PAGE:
“It seems to me that Australian power systems are heading toward a death spiral resulting from installing large amounts of expensive and unreliable wind and solar power.”
“A critical error in setting up the electricity market is that it does not reward generators that can guarantee to be available over peak demand periods over generators that cannot …. In a rational market generators that reliably provide electricity over peak demand periods should receive an additional payment for this essential service.”
The problem is not low-cost natural gas or greedy utilities.
The problem is “preferential dispatching” and it will destroy our electricity supply system if it isn’t eliminated. For additional information, See Controversial Fuel-Secure Rule See also, Importance of Duck Curve
Preferential dispatching is an issue that must be resolved if we are to salvage our reliable and low-cost electric supply system from destruction.
Several suggestions have been made, including those by Bryan Leyland and Secretary Perry, for saving the grid system that has served Americans extremely well for over a century.
There are other solutions, such as return to the regulatory system used in the past, and still used by some states.
This article may be one of the first to identify the real threat to our grid.
No matter which solution is best, the “preferential dispatch” system must be eliminated.
. . .
So, what is the REAL cost of wind and solar?
The Energy Information Administration (EIA) 2015 report said the unsubsidized levelized cost of electricity (LCOE) for wind and solar in 2020 will be as shown below. Their costs today are obviously higher. Their 2016 report says they will continue to decrease, but at this point that’s pure conjecture.
Wind, onshore: 7.1 cents per kWh
Wind, Offshore: 19.1 cents per kWh
Solar PV: 12.1 cents per kWh
Solar Thermal: 23.4 cents per kWh
For reference: Existing coal-fired LCOE averages 4 cents per kWh, while NGCC LCOE is less than 5 cents per kWH.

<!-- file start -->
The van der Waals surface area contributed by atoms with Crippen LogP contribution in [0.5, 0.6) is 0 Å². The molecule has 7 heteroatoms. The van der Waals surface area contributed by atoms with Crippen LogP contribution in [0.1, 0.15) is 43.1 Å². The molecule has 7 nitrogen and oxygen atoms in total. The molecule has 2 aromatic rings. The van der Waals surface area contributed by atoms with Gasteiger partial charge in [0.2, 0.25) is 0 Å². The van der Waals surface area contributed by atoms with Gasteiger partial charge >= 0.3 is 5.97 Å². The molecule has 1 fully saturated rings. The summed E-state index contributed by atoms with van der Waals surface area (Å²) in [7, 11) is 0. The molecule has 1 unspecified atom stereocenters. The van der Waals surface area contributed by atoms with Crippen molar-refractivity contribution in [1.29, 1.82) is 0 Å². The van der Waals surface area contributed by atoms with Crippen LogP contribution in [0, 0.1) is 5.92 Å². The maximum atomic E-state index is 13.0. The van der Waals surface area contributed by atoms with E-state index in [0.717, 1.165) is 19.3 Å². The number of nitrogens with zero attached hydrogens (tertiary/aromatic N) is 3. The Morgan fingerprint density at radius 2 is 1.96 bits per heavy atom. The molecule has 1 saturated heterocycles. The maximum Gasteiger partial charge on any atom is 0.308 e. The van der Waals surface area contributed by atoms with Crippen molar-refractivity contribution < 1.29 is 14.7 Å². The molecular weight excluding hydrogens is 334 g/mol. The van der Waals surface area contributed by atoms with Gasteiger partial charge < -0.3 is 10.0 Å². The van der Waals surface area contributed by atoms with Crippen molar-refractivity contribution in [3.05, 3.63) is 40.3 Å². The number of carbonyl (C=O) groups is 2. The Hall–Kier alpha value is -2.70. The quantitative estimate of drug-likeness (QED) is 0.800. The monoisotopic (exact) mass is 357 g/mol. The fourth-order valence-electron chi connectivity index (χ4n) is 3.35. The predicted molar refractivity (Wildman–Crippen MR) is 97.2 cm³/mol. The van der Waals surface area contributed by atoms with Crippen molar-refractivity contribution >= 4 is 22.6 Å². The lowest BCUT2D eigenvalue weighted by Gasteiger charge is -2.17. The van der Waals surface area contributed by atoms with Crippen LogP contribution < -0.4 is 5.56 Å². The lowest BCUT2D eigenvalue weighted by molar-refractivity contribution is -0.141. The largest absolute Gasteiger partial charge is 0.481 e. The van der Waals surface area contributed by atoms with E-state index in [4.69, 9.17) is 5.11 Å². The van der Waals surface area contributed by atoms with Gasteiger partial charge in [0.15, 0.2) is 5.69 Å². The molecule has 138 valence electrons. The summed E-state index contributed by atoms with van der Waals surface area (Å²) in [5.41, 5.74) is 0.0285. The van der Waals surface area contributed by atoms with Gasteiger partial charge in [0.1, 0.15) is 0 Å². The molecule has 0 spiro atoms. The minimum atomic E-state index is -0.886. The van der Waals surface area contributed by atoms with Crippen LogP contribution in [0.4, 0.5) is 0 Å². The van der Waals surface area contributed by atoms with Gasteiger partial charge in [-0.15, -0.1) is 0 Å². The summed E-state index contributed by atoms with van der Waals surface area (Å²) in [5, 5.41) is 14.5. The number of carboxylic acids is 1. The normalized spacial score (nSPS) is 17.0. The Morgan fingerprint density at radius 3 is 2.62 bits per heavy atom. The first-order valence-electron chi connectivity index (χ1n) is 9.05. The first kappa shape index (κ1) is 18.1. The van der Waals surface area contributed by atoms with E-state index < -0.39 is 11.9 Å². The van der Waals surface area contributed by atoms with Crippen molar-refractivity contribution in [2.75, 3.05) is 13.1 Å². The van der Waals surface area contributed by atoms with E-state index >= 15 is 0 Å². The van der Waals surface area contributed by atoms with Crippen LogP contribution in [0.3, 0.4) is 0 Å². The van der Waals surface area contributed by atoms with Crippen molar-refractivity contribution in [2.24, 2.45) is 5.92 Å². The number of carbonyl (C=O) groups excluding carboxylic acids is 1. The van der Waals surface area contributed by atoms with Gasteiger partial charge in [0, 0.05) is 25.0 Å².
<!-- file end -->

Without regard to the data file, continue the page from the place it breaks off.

Don, thank you for tackling this. I have found the rules in the supposedly “market” areas to be so complex and arcane that electricity is not a market, in any realistic sense. The rules are kludges on top of kludges.
Do we have plants that only operate part time because they follow load? Well, we will pay them extra (capacity payments) to make sure they are available. Oh, we called on them to start and they said they couldn’t get gas? Gee, poor babies, we shouldn’t set the fine too high. Or maybe we should. Should the fine be more or less than their capacity payments? Let’s figure it out: how much should “not starting when called upon” cost them? It will take a formula…depends on the situation on the grid, and their situation and….
In short, the “competitive market” is a series of kludges and approximations and special payments. It’s not a market.
You are 100% correct: The so-called competitive market is a set kludges that practically defy description.
It’s extremely complicated, which is why I’m taking this one step at a time.
It’s my intent to produce a series of articles that demonstrate how unfair and complex the rules are. The Duck Curve articles are the first. Today’s article is the second.
I’ll tackle another area as soon as I am certain I can describe it accurately, and simply.
Thanks for your comments.